Fresh fish is great and it matters little what method was used, just as long as it's properly cooked.

    -Ron

  11. #11
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    Default gogoalie

    Not to try & taint any results, but I just find cooking fish over wood tastes better, as you get a nice smoked flavor that you can't get from charcoal, I've done a mix of both Charcoal & wood & found the results as tasty, but I prefer the wood smoked flavor over charcoal anyday.

    Yes Tinfoil with coals over them as well as under them is a great way to cook them but you don't get the grilled flavor as you would if you let the smoke permeate the flesh.

    I eat a small portion of the flesh of my first caught salmon raw just to enjoy it, it's awesome with a little salt, & even better with soy or teriyaki...

    I can't imagine what it would taste like withsome seaweed rice, avacado, crab & herring eggs with wasabi!!!! SLLLLRRRRP is all I can say...

  12. #12
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    Thumbs up Yeah buddy

    Quote Originally Posted by B_M
    gogoalie - You didn't put under the fire/coals in aluminum as an option. I bury the fish under the burning embers of the fire, wrapped in aluminum with onions, butter, spices, etc. Also bury a few onions and potatoes while I'm at it. Getting a little hungry...

    -Brian
    When cooking in camp, I tend to love cooking over wood and the coals thereafter. I use cast iron frying pans and dutch ovens, but fresh fish goes right in aluminum foil with lemon pepper, garlic, butter and onions with potatoes on the side... quick, easy clean up, gourmet cookin, camp style!

  13. #13
    Member faemystique's Avatar
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    Talking mmmm

    Quote Originally Posted by Michael Strahan
    Nothing like a fresh sockeye fillet cooked on the riverbank over charcoal! Here's what we like:

    Put a fresh fillet in a two-gallon ziplock bag and dump about a half quart of Yoshida's Original Gourmet Sauce all over it. Maybe toss in a little powdered garlic (or fresh; BAM!), close up the bag and let it marinate in your cooler all day. Make sure it is laying flesh-side down, so the meat absorbs the Yoshida's. Make a fire with charcoal and when the charcoal is ashed-over, place the fillet skin-side-down on a grill over the fire. Then put some aluminum foil over the fillet, in a tent-style setup so the foil doesn't touch the fish. This traps the heat and reflects it back onto the fillet. Takes about ten minutes to cook one this way, and man is it good! Our salmon are tender and have plenty of natural oil, but you still must be careful not to overcook them. If you overcook, it will be really dry.

    Anyway, this is our tried-and-true river recipe. You will NOT have any leftovers! Absolutely delicious.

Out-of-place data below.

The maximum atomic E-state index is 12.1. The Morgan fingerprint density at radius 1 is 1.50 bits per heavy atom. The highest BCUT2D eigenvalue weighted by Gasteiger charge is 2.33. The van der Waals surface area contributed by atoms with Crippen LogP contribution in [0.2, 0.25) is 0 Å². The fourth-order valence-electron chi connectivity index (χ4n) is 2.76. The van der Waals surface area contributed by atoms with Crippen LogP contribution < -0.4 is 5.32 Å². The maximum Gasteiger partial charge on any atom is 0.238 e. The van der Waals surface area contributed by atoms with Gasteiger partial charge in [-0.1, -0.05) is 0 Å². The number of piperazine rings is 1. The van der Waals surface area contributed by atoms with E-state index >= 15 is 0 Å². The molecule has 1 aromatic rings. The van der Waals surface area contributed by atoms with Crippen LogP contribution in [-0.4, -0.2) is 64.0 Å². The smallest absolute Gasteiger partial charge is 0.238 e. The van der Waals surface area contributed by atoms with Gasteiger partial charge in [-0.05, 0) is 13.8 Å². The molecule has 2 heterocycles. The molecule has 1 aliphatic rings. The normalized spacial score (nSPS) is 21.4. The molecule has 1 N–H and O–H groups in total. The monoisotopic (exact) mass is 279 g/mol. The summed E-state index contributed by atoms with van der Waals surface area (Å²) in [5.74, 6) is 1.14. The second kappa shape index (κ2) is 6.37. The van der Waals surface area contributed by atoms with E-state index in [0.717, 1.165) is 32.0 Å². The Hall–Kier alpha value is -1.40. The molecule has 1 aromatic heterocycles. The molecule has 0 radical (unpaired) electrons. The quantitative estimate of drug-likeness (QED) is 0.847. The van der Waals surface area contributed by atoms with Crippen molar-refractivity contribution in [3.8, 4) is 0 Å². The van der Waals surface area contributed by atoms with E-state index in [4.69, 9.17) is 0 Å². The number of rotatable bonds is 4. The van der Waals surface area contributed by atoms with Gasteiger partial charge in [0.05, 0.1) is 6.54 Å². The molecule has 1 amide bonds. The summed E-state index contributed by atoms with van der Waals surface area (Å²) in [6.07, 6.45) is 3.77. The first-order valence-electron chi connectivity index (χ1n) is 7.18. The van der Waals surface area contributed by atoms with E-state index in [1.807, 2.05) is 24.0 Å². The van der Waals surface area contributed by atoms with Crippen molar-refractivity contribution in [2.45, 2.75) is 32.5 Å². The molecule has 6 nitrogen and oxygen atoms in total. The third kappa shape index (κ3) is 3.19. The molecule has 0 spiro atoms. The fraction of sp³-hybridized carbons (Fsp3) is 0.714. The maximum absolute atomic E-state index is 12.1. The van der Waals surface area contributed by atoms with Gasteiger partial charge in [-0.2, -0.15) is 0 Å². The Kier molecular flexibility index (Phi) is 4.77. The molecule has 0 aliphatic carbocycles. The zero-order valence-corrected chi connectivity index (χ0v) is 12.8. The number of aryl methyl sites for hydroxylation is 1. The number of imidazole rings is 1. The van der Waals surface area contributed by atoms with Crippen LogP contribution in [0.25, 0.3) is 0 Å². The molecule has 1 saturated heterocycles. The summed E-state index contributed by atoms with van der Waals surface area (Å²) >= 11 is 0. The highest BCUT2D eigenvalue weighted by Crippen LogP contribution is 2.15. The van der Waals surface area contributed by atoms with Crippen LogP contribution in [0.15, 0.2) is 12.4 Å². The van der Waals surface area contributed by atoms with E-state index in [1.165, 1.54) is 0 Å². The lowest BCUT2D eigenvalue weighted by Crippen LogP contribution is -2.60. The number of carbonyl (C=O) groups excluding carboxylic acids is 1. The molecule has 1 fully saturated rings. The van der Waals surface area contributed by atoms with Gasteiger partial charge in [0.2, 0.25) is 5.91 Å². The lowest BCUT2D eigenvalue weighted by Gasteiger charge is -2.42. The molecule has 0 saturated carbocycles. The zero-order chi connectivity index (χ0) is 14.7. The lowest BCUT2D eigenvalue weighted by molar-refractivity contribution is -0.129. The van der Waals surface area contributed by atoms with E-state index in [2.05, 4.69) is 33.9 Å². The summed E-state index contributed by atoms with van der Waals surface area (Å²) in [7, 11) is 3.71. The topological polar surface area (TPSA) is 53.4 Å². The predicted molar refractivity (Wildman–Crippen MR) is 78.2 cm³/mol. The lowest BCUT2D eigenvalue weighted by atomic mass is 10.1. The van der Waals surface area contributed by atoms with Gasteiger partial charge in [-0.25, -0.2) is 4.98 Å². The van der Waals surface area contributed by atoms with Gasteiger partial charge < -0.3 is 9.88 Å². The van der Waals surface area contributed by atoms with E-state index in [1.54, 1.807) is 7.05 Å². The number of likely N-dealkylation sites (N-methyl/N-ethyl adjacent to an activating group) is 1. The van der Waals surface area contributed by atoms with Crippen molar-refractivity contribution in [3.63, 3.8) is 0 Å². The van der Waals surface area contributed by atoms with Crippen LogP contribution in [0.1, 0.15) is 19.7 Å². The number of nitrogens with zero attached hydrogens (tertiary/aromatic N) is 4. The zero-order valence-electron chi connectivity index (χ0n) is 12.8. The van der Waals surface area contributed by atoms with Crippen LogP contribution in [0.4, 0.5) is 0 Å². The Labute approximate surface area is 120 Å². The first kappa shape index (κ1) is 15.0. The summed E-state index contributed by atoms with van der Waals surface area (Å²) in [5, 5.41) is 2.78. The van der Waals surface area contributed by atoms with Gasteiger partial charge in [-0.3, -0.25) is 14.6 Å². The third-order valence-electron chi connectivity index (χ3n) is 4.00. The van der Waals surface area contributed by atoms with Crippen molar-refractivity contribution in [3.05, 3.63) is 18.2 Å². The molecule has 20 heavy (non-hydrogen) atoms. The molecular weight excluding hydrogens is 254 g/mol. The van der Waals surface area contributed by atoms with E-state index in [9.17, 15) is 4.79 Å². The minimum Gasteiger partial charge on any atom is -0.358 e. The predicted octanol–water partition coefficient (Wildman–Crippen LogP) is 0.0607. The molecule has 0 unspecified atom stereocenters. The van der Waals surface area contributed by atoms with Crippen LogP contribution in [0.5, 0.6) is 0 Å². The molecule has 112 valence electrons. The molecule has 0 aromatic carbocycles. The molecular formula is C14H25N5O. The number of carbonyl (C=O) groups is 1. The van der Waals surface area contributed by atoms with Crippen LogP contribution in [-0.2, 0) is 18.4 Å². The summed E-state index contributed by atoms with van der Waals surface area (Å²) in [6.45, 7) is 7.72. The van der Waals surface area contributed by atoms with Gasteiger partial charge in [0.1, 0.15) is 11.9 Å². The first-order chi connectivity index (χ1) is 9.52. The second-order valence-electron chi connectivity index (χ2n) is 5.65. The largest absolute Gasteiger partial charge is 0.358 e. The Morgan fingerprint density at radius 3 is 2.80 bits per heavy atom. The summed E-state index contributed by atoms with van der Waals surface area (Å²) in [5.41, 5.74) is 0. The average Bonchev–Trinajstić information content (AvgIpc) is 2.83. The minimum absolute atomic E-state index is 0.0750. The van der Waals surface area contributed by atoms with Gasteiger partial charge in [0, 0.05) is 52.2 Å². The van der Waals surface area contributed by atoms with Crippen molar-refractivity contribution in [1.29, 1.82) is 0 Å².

Charcoal seems to work best; better than wood in my opinion. I think it's because our wood up here just doesn't make good coals. Or maybe it's because I'm too impatient to wait for coals? We've used willow and alder and it just takes too long.

    Now you guys have got me hungry. I'm headed downstairs now to dig a fillet out of the freezer for tomorrow's dinner...

    The attached photo shows the results.

    -Mike
    That sounds awesome... I think I will try it over wood coals though. I love cooking over wood while camping, so I think the same concept with the tented aluminum would do good to trap smoke flavor into the fish as well?

    Yummy....

    Need time off of nursing school to get out and fry some up...

  14. #14
    Member faemystique's Avatar
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    Cool Filet out the bones?

    Quote Originally Posted by viktor
    I love a couple of thin slices of very fresh salmon with just lemon soy and wasabie. Halibut you can cook any way and it is great. Pike a put in the pressure cooker and cook until the bones melt then i cool the meat down and make fish cakes out of it. Yes i do work as a chef for a living! Willing to share recipes if asked
    I have grown up eating "Northerns" as we say back in Wisconnie.. They sure are bony! I hadn't thought of cooking them that way before.. interesting!

    I also learned early on how to filet out the bones... my mom did it, but gma didnt'... so I did plenty of picking out northern bones...

    But I have to say my favorite way to eat "pike" is to deepfry it in a flour/cornmeal mixture. Seasoning the meat first is key, then dip in egg/milk, then the flour mixture, and fry away. Eat with slices of raw onion... mmmm

    Halibut I have a separate recipe. Everyone who eats it raves about it. My husband makes Halibut Olympia and I make deep fried Halibut.

    Its a messy long process, but well worth it.

    Season both sides of the filets that have been made into serving sizes. Lemon pepper, granulated garlic, season all salt, etc...

    Make four bowls up: one with milk, one with scrambled raw egg, one with potato flakes, one with a mix of flour and cornmeal and some salt and pepper.

    Have oil ready, dip filets in egg, then flour, milk then potato flakes, then place in oil. The potato flakes make an awesome flaky crust and the flavor is GREAT... just be sure your oil is the right temp and don't over cook.

    Warning if you use it in a restraunt I want credit... haha...

    Carey

  15. #15